This is a guest post from PATH; a global team of innovators working to eliminate health inequities, who are also part of a task force working towards defeating meningitis alongside MRF. Mark Alderson tells us about their meningitis mission.
PATH is on a mission. We want to see a world without meningitis. It’ll be a long, complex process, and it can’t be done without strategic, coordinated partnership and a multi-pronged approach, but we know it’s possible.
And with a concerted effort, we think it’s possible to have enormous impact by 2030.
An estimated 2.82 million cases of bacterial meningitis occur globally each year, with more than 300,000 deaths—a third of which are in children between one month and five years of age. And people living in low- and middle-income countries where existing interventions are impractical or cost prohibitive are at an even higher risk. This disparity is particularly evident in the African meningitis belt, which spans 26 countries from Senegal in the west to Ethiopia in the east and has a population of over 400 million.
Since 2001 PATH has been working to eliminate meningococcal meningitis from sub-Saharan Africa, and we’ve seen huge successes along the way. The 2010 introduction of MenAfriVac® —an affordable, vaccine against meningitis A, and designed specifically for the African meningitis belt—changed the face of meningitis epidemics in Africa. More than 315 million people have since been immunized across 24 countries and meningitis A has virtually disappeared wherever the vaccine has been introduced.
It’s a huge, historical achievement that has saved tens of thousands of lives—but it’s not enough. We want to go further.
More than 10 million people were vaccinated against meningitis A in just 10 days during the 2010 launch of MenAfriVac® in Burkina Faso. Photo: PATH/Gabe Bienczycki.
That’s why we’re committed to defeating meningitis by 2030. Along with the Meningitis Research Foundation, the World Health Organization (WHO), and partners around the world, PATH is strategizing ways to eliminate meningitis as a global health threat and identify priority areas in which to focus our efforts.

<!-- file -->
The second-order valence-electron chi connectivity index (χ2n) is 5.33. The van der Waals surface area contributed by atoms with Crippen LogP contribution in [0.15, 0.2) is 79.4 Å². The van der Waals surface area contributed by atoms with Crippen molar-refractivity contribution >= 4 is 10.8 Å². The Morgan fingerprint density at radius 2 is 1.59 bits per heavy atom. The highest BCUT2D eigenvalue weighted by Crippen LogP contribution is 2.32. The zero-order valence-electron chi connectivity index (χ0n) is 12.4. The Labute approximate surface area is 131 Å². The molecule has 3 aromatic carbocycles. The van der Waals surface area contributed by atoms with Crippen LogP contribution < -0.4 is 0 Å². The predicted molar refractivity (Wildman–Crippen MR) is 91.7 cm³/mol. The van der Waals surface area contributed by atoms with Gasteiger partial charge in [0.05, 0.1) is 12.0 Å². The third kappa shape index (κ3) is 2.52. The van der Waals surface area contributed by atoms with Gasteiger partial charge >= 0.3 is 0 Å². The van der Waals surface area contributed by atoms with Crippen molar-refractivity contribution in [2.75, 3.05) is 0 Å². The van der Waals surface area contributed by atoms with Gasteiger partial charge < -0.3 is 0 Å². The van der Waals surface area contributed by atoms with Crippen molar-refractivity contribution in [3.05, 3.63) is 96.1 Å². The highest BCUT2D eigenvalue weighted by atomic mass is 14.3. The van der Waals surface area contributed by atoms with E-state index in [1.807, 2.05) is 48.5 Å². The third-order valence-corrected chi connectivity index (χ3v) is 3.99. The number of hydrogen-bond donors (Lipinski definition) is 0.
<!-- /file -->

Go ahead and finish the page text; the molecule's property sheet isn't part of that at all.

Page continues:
Vaccines are an essential part of that. Meningitis is severe and it progresses quickly—making antibiotics and other treatments relatively ineffective. We can’t just treat. We need to prevent.
Which is why we’re on the front lines, working with vaccine development partners on novel prevention strategies for the three major causes of meningitis – Neisseria meningitidis (meningococcus), Streptococcus pneumoniae (pneumococcus), and group B Streptococcus (GBS).
MenAfriVac® has been undeniably successful at eliminating meningitis A outbreaks in Africa, but meningitis A isn’t the only form of the disease that poses a threat; groups C, W, X, and Y also circulate and cause outbreaks and epidemics.
PATH and partners are working to extend the legacy of MenAfriVac® by developing an affordable meningococcal conjugate vaccine against serogroups A, C, W, X, and Y. That vaccine is undergoing late-stage clinical study in Mali and The Gambia and is on track to achieve licensure and WHO prequalification in the near future. This vaccine has the potential to eliminate all meningococcal meningitis outbreaks in sub-Saharan Africa.
Group B Streptococcus
The leading cause of sepsis and meningitis in young infants, GBS causes more infant deaths than HIV, and more than tetanus, pertussis, and respiratory syncytial virus combined. It also causes problems during pregnancy: GBS has been tied to pre-term birth, miscarriage, and stillbirth. No vaccines exist for GBS, however.
Because GBS causes disease in infants too young to immunize, we’re working with partners to develop a vaccine that can be delivered to pregnant women, who will then pass along protective antibodies to their babies—a strategy referred to as maternal immunization. The GBS vaccine is in early-stage development but we look forward to the day this powerful intervention is part of our meningitis prevention toolkit.
Pneumococcal disease kills nearly 400,000 children before their fifth birthday every year—mostly in low-resource countries in Africa and Asia. In addition to pneumonia, pneumococcus is a leading cause of sepsis and meningitis.
Effective pneumococcal conjugate vaccines (PCVs) already exist and save lives around the world, but their high costs mean that many countries can’t afford them without substantial donor assistance. Or sometimes even at all.
That’s why PATH supported development of a new PCV that would be more affordable—but just as effective as existing vaccines—for the countries that need it most. That vaccine just achieved WHO prequalification, which means it is now available to low income countries around the world and can help us overcome one of the most persistent roadblocks plaguing pneumococcal disease prevention—cost.
Though vaccines are only part of puzzle when it comes to defeating meningitis by 2030, they are an essential part—and one that PATH is committed to advancing. Vaccines save countless lives by allowing us to prevent disease rather than just treat it. And with a disease as virulent and multifaceted as meningitis—prevention is key.